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By Toby Sterling and Hilary Russ
AMSTERDAM/NEW YORK (Reuters) – When food delivery service Grubhub struck a deal with Amazon earlier this month, offering Prime customers a year’s free delivery, shares in rivals slumped.
The deal, a lifeline for Grubhub that will increase pressure on its competitors, was the latest example of a meal delivery company taking action to revamp its business to cope with an anticipated downturn.
The loss-making food delivery sector was one of the big beneficiaries of the COVID-19 pandemic, but that effect has waned as consumers, faced with surging prices, have started to cut back.
Analysts still believe food delivery will ultimately become a money spinner, given customers’ love of convenience. But for the moment the sector has to cope with a cost-of-living crunch and companies will be judged on whether they meet margin, not growth, targets.
To that end, firms are reducing costs and exiting unprofitable markets or making tactical moves like Grubhub to cope with the tougher climate.
“It’s a misconception that competition will keep increasing forever,” said Fahd Beg, an executive at Prosus, which has investments in meals companies around the world.
“As the funding frenzy of the last few years dies down, many businesses are looking to rationalise and exit markets where they don’t have a leadership position.”
Just Eat Takeaway has hiked restaurant commissions across Europe and cut jobs in France, Uber Eats has quit Brazil and Britain’s Deliveroo, has exited Spain.
“Everyone’s scaling back, everyone understands they now need to get to profitability,” said Citi analyst Monique Pollard.
Players that are already dominant in one region are best placed to expand their lead, analysts said.
Those include DoorDash in the United States, Just Eat in Northern Europe, Delivery Hero’s Glovo in Southern Europe and iFood in Brazil. These can invest operating profits to strengthen their delivery network and add more restaurants to their platforms.
Companies in a second or third place position will suffer, analysts said.
Under Grubhub’s Amazon deal, the company its delivery network can use the partnership to strengthen , building from city strongholds such as New York.
Amazon has a similar deal with Deliveroo, which is a major player in London and Paris.
GRAPHIC: Food delivery companies fight for market share (https://graphics.reuters.com/EUROPE-FOOD/DELIVERY/jnpwedrmxpw/chart.png)
The number of U.S. restaurant delivery orders dropped 6.3% for the 12 months ending in June to 4.8 billion, the first year-over-year drop the sector has seen since 2016.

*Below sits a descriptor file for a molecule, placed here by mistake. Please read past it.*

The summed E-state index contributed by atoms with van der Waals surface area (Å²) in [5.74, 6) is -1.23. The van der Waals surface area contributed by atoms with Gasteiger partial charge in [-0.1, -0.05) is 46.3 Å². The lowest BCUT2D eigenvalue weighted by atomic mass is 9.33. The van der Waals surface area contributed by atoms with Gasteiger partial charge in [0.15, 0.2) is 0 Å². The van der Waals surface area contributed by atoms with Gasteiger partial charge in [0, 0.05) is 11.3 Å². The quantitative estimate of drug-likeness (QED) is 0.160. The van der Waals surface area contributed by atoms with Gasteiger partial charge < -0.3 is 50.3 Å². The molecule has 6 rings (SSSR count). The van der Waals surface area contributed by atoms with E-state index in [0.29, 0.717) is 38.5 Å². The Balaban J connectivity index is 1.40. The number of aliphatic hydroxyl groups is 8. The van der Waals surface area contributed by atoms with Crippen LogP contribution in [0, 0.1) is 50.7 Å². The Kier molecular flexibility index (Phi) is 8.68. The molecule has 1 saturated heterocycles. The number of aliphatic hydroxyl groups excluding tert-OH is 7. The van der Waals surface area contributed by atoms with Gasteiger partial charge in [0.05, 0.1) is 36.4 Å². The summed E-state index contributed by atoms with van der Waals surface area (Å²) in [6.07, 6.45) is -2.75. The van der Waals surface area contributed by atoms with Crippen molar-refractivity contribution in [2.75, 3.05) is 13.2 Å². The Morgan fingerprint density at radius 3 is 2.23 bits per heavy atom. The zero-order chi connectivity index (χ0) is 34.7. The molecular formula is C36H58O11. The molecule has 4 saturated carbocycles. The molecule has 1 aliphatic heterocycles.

Morgan Stanley has said its polling showed spending on restaurants is one of the first places consumers will look to save money during a recession.
“Food delivery also stands out as uniquely at risk … given that this tends to be expensive on a per person basis and likely viewed as indulgent by some consumer groups,” they wrote.
GRAPHIC: Food delivery shares have suffered over the past year (https://graphics.reuters.com/EUROPE-FOOD/DELIVERY/lgpdwzgdqvo/chart.png)
The Amazon deal will be a shot in the arm for Grubhub, which Just Eat Takeaway bought for $7.3 billion in 2021 but has now said is up for sale.
The influx of new subscribers — about 2 million in July alone, as reported by the Wall Street Journal — will help Grubhub make better use of its existing delivery network, analysts say.
Morningstar analysis estimated that Grubhub had 3 million subscribers at the end of 2021, and it could double that number in the first year of the Amazon deal.
It estimated Amazon’s deal with Britain’s Deliveroo launched in September 2021 led to a doubling of subscribers from 750,000 to 1.5 million in the first month following the deal.
Amazon Prime has approximately 10 times the number of subscribers in the United States than it does in Britain.
Citi’s Pollard said DoorDash remains in a dominant position in the United States, while Uber benefits from a nationwide delivery network in the country.
What the Amazon deal “does for Grubhub is it changes the narrative for them from one where they’re losing share to one where they start to regain share, particularly in the short term,” she said.
With just two to three players left in each country, those that remain are better placed to protect margins in a downturn.
Deliveroo and Delivery Hero both cut sales forecasts last week.
But their shares rallied as they maintained or improved operating profit forecasts.
“Going forward, operating efficiencies will be rewarded and reflected in both public and private market valuations,” said Beg of Prosus, in e-mailed answers to Reuters questions.
Leaders in each market are now established and those with a delivery focus “will be able to successfully defend their businesses,” he said.
(Reporting by Toby Sterling and Hilary Russ; Additional reporting by Paul Sandle; Editing by Matt Scuffham and Jane Merriman)